Diedrick Brackens fell in love with weaving as a freshman at the University of North Texas. The machines, the meditative process — it was all very spellbinding. At 30, the artist now known for his intricately woven textiles, was given his first institutional solo exhibition.
Organized in 2019 by New York’s New Museum, Diedrick Brackens: darling divined is currently on view at UT Austin’s Blanton Museum of Art, in the Contemporary Project space. The show features nine tapestries which richly weave mythology, history, and identity into stunning visual textiles hand-dyed by the artist himself. (It has been said that Diedrick enjoys color-coordinating his clothing and yarn while working in the studio.)
Cotton is Brackens’ fiber of choice — not just for its versatility, but its laden history. “It is the best gift to myself and my ancestors, I get to use this material in a way they did not,” he tells curator Veronica Roberts during an online Blanton talk last fall.
Influenced by West African weaving and American quilt making — as well as the European “Unicorn Tapestries” dating from the late Middle Ages — Brackens frequently explores Black identity and queer embodiment with an allegorical richness retold in the narrative of now.
The weavings in darling divined feature Black male silhouettes, their near-full scale all but enveloping the viewer. Brackens points out there is a long tradition of the silhouette in African-American art, from the Harlem Renaissance to contemporary artists such as Kara Walker and Kerry James Marshall. “I use myself as the reference point,” he says. “It is the body I know best and it’s always available.”
Brackens began creating these works in 2017, with mainstream media awash in images of police brutality, and a “golden age” of cinema and TV portraying Black characters in new ways and capacities. As an artist, Brackens wants to participate in this groundswell by “having bodies in repose or resting — doing anything but dying.”
Of the nine weavings in the show, all but one are displayed on the walls of the gallery. break and tremble (2019) is installed in the center of the room, on a wooden stand reminiscent of a loom. Brackens says it allows him to engage with the space more: “The act of weaving itself is so sculptural, and [the work] retains almost none its sculptural quality once it’s on the wall.”
There is also something painterly going on, between the work’s boxy perfection and its unfinished playfulness: a push-pull between the material and the medium. As Brackens says, textiles are heavily abstract even when they’re figurative. Strands of yarn hang off the weavings, signs of reaping (and sewing) after the fact.
Placing a tapestry in the center of the space presents a unique opportunity to admire the craftsmanship and detail from both sides. Where one dominates, the other dissolves; a figure on the front completely disappears on the back. break and tremble is made up of three layers — an interlacing yellow and blue, and a black thread hand-stitched just on the surface. It is this third layer which provides a “hidden” element that can only be seen from one side.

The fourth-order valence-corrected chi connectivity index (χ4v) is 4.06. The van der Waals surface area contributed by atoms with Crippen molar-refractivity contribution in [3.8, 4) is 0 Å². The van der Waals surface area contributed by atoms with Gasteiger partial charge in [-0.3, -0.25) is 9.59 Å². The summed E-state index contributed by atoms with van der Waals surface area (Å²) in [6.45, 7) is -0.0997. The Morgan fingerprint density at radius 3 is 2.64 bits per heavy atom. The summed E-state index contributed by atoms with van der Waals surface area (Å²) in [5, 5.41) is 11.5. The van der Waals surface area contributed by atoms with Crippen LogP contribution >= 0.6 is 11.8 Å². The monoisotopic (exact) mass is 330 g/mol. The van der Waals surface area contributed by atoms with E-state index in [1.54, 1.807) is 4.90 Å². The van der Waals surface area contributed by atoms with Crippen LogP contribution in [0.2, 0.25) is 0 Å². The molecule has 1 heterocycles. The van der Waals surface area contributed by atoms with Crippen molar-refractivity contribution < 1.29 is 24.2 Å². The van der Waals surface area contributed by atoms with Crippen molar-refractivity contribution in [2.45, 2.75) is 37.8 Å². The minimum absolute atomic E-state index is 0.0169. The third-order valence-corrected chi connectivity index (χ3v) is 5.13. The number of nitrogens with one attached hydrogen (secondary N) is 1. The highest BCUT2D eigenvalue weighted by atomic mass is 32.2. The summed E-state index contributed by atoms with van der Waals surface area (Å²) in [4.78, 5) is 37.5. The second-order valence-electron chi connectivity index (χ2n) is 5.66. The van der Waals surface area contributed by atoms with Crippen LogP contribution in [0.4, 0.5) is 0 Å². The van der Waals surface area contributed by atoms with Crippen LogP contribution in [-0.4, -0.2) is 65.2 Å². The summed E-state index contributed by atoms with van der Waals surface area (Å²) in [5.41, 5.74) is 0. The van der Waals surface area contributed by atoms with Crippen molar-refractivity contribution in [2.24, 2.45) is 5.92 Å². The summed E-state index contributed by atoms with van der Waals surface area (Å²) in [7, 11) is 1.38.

Brackens has lived in California for some time now, first in San Francisco for his MFA at the California College of Arts, and now Los Angeles. But much of his work references his Texas roots.
bitter attendance, drown jubilee (2018) marks a tragic Juneteenth event which took place in his hometown of Mexia back in 1981. Three young festival goers were arrested for possession of marijuana, and were taken into police custody by boat. The boat capsized, killing the teens; the officers survived.
Mexia, Texas is the site of one of the nation’s first Juneteenth celebrations, Brackens explains. “The center of Black liberation in this country had the bottom ripped out of it by a horrific event that mirrors so much of what we’re protesting today.”
Brackens wanted to reimagine this incident, which has haunted him as an adult even though it occurred before he was born. In his weaving, the young men who drowned that day are depicted as three catfish, tenderly plucked from the waters almost as an offering. Open shackles rest at the bottom of the lake.
By transposing beauty onto tragedy within the tapestry, Brackens has once again shown us that third layer — the thing that remains invisible from the other side. Catfish, says Brackens, are the most southern of creatures: they are a source of sustenance, but are also bottom feeders. They can crawl from water to land. They persist.
In the cup is a cloud (2018), a kneeling figure gently feeds two goats while a male stands over them with outstretched arms. Goats, like pigs (which also appear in this show), are considered unclean, unfit for consumption, according to the Bible. Brackens says growing up Southern Baptist instilled certain mores, but even the most devout beliefs bend to an individual’s sway. Such fractures can lead to self-transformation: a majestic purple sky adorned with mirrored stars spins a modern take on an ancient text. Brackens has intentionally reclaimed animals that have been mythologically maligned to reflect his own lived experiences and desires. Queer identity is a large part of retelling this narrative, which makes the domesticity of the medium all the more compelling.
Brackens believes that weaving is about to enter a rebellious teen phase. Artists of other mediums have already pushed limits and bucked convention, but weavers — they’ve been doing things in a very particular way. Brackens is ready to bend the rules and amend the story: “I want weavings to feel more organic than what the loom allows.”
On view through May 16, 2021 at the Blanton Museum of Art, UT Austin.